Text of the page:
Brazil's rising profile internationally has drawn the attention of a growing number of American universities, Almino notes. Of course, Brazil welcomes this increased interest. "For Brazil, it is very important to strengthen its relations in the educational field," he says. "Recently, during the visit of President Obama, Brazilian President Dilma Rousseff mentioned education as one key area in which she would try to increase the number of students who come to North American universities." Almino points to UW-Madison as one of two Midwestern universities—the other is the University of Illinois, Champaign-Urbana—as institutions positioned for particularly deepened relations with Brazil. "The University of Wisconsin in Madison is a perfect choice for Brazil," he says. He points out that the university established a Portuguese language program in the 1940s. Also, the Luso-Brazilian Review, a prestigious peer-reviewed academic journal that publishes interdisciplinary scholarship on Portuguese, Brazilian, and Lusophone African cultures, was founded here in 1964. "Many important Brazilian intellectuals have visited this university and have been visiting professors here," Almino says. "It is among the very few North American universities that have a strong program in Portuguese and the Luso-Brazilian world. We are building upon a tradition that already exists." Key professors at UW-Madison who have played vital roles in developing the relationship he says. "Professor Severino Albuquerque, who is now the director of the Brazil Initiative, was someone whom I did not know personally, but I knew by reputation," Almino says. "I gave him a call when I arrived in Chicago, and he organized my first visit here. We started this dialogue that led finally to the Brazil Initiative." He also cites Guido Podesta, associate dean in the Division of International Studies, as a key participant. And he values the involvement of Dean Gilles Bousquet, Division of International Studies, who met with Almino on his first visit to Madison. Looking to the future, Almino says, "The initiative is still new. Each year, it multiplies. The university itself has found so many ways of strengthening these relations with universities in Brazil, bringing scholars here, promoting some research, joint research in certain areas, having a regular writer-in-residence program here, having a large annual conference on different aspects of Brazilian reality." He envisions the expansion of the relationship to a widening range of fields: ""I think this can be brought to new fields, both in the humanities and the scientific and technological areas." Noting the high quality of research in science and technology at UW-Madison, he suggests connecting researchers here with institutions in Brazil that also have been doing key research in certain areas. "There is no limit to this," he says.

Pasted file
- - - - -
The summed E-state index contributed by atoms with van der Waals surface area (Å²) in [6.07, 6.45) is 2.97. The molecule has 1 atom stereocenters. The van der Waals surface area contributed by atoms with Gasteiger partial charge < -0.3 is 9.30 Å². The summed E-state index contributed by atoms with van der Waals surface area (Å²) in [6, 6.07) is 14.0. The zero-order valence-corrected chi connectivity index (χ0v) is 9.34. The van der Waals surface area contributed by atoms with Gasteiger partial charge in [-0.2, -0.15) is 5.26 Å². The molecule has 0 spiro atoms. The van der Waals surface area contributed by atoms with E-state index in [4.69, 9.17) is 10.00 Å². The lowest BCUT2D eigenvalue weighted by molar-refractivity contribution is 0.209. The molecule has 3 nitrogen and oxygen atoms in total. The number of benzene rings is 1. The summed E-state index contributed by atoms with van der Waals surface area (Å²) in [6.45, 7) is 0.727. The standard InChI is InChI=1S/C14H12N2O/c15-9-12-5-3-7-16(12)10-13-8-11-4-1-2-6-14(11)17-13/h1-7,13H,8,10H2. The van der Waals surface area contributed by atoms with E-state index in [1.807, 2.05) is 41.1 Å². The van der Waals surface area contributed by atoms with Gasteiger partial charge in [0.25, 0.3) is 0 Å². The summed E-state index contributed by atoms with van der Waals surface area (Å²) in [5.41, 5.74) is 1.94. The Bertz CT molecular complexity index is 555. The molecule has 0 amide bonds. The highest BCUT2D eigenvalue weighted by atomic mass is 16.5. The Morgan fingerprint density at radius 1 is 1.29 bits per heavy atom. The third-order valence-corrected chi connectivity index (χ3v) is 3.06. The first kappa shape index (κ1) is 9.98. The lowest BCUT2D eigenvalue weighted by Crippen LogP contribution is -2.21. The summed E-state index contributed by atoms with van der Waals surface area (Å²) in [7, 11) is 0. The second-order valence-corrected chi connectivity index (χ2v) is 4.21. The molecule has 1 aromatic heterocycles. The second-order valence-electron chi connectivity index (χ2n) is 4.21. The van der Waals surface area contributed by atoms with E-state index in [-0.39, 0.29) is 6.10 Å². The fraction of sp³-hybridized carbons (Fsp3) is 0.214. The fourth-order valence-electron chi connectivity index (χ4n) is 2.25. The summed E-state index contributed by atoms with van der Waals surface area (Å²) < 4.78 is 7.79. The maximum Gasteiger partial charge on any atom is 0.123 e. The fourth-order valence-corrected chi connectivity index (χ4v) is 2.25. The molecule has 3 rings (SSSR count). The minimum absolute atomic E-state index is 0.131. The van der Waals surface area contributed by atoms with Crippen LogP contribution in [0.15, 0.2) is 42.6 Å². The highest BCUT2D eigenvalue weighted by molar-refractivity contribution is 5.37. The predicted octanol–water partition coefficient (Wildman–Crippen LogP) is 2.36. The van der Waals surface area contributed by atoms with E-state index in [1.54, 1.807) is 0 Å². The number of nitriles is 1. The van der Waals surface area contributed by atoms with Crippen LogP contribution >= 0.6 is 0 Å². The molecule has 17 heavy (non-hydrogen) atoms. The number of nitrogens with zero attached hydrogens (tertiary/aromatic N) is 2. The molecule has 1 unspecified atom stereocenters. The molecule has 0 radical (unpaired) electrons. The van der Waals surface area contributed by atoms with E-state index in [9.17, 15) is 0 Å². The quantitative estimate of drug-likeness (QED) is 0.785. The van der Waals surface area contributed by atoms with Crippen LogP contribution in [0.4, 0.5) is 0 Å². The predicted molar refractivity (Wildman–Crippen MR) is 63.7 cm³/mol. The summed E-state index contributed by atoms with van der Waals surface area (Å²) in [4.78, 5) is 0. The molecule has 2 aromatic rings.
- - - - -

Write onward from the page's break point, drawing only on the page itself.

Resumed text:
Interview with Emeritus Professor Archibald Haller